Album of the Day: Alice Clark, “Alice Clark”
By Philip Freeman · June 18, 2019 Merch for this release:
Vinyl LP, Compact Disc (CD)

Alice Clark, who died in 2004 at the young age of 57, is a legend among funk and soul aficionados. Her recorded legacy consists of two late ’60s singles and this self-titled album, produced by Bob Shad for the Mainstream label in 1972. The pensive cover photo is a key to the music contained within: the album has the classic soul sound of Muscle Shoals at times, particularly on the almost Aretha Franklin-esque opening version of Jimmy Webb’s “I Keep it Hid,” but moves into a softer, jazzier realm on tracks like “Looking at Life” and “It Takes Too Long to Learn to Live Alone.” Clark’s vocals can swell like a river threatening to overflow its banks, but more often than not she’s beautifully controlled, flowing along with the serenity of Roberta Flack or Dionne Warwick.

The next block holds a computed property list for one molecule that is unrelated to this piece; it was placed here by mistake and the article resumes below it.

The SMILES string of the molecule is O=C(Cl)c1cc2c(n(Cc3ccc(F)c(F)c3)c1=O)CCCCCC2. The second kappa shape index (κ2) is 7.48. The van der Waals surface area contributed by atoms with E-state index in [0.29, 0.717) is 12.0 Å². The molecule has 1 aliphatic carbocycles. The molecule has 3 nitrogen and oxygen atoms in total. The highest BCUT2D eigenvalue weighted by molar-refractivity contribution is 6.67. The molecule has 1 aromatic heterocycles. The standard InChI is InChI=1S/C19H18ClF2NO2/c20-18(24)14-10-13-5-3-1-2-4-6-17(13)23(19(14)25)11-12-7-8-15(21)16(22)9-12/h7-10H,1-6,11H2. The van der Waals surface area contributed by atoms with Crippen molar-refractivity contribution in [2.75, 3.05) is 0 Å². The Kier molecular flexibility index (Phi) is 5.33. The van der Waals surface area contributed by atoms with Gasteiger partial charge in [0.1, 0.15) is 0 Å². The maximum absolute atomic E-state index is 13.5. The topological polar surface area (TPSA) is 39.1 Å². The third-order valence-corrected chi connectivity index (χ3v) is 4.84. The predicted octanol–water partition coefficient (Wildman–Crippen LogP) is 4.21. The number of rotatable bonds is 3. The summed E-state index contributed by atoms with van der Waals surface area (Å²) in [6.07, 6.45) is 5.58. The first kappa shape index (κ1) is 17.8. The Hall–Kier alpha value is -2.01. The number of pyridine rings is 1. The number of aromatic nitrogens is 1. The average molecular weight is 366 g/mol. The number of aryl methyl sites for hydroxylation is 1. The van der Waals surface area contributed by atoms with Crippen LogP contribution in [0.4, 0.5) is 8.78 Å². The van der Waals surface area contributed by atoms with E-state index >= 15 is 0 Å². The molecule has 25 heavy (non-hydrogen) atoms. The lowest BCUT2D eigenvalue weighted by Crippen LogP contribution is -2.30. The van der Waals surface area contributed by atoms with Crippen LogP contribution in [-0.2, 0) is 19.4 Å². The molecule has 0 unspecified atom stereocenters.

The band on Alice Clark includes session aces like drummer Bernard Purdie and guitarist Cornell Dupree, and Shad’s production is lush without sacrificing visceral impact. Clark, born in Brooklyn, had the restraint of a city girl, rather than the unfettered emotionality of a Southern church-bred singer; there’s something guarded, a you-won’t-hurt-me undertone to her delivery. And while the music is fundamentally soul, there are dashes of jazz thrown in here and there, particularly on the closing “Hey Girl,” which lets both the trumpeter and saxophonist off the leash, albeit briefly.

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